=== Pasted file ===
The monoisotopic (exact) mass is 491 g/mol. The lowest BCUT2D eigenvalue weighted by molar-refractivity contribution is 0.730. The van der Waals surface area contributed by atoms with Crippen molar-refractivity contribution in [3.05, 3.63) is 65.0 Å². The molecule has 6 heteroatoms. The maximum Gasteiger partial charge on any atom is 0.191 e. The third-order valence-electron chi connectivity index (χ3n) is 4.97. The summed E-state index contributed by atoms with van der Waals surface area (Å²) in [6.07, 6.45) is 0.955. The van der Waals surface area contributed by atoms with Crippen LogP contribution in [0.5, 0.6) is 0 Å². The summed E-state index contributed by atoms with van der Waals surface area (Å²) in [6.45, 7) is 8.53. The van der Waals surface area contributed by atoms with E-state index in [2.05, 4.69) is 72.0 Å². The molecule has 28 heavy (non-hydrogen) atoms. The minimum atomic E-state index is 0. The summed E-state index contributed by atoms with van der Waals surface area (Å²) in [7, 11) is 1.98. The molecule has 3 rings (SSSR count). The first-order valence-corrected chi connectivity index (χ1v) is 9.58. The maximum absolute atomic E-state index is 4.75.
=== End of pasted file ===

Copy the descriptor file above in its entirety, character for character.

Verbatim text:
The monoisotopic (exact) mass is 491 g/mol. The lowest BCUT2D eigenvalue weighted by molar-refractivity contribution is 0.730. The van der Waals surface area contributed by atoms with Crippen molar-refractivity contribution in [3.05, 3.63) is 65.0 Å². The molecule has 6 heteroatoms. The maximum Gasteiger partial charge on any atom is 0.191 e. The third-order valence-electron chi connectivity index (χ3n) is 4.97. The summed E-state index contributed by atoms with van der Waals surface area (Å²) in [6.07, 6.45) is 0.955. The van der Waals surface area contributed by atoms with Crippen LogP contribution in [0.5, 0.6) is 0 Å². The summed E-state index contributed by atoms with van der Waals surface area (Å²) in [6.45, 7) is 8.53. The van der Waals surface area contributed by atoms with E-state index in [2.05, 4.69) is 72.0 Å². The molecule has 28 heavy (non-hydrogen) atoms. The minimum atomic E-state index is 0. The summed E-state index contributed by atoms with van der Waals surface area (Å²) in [7, 11) is 1.98. The molecule has 3 rings (SSSR count). The first-order valence-corrected chi connectivity index (χ1v) is 9.58. The maximum absolute atomic E-state index is 4.75.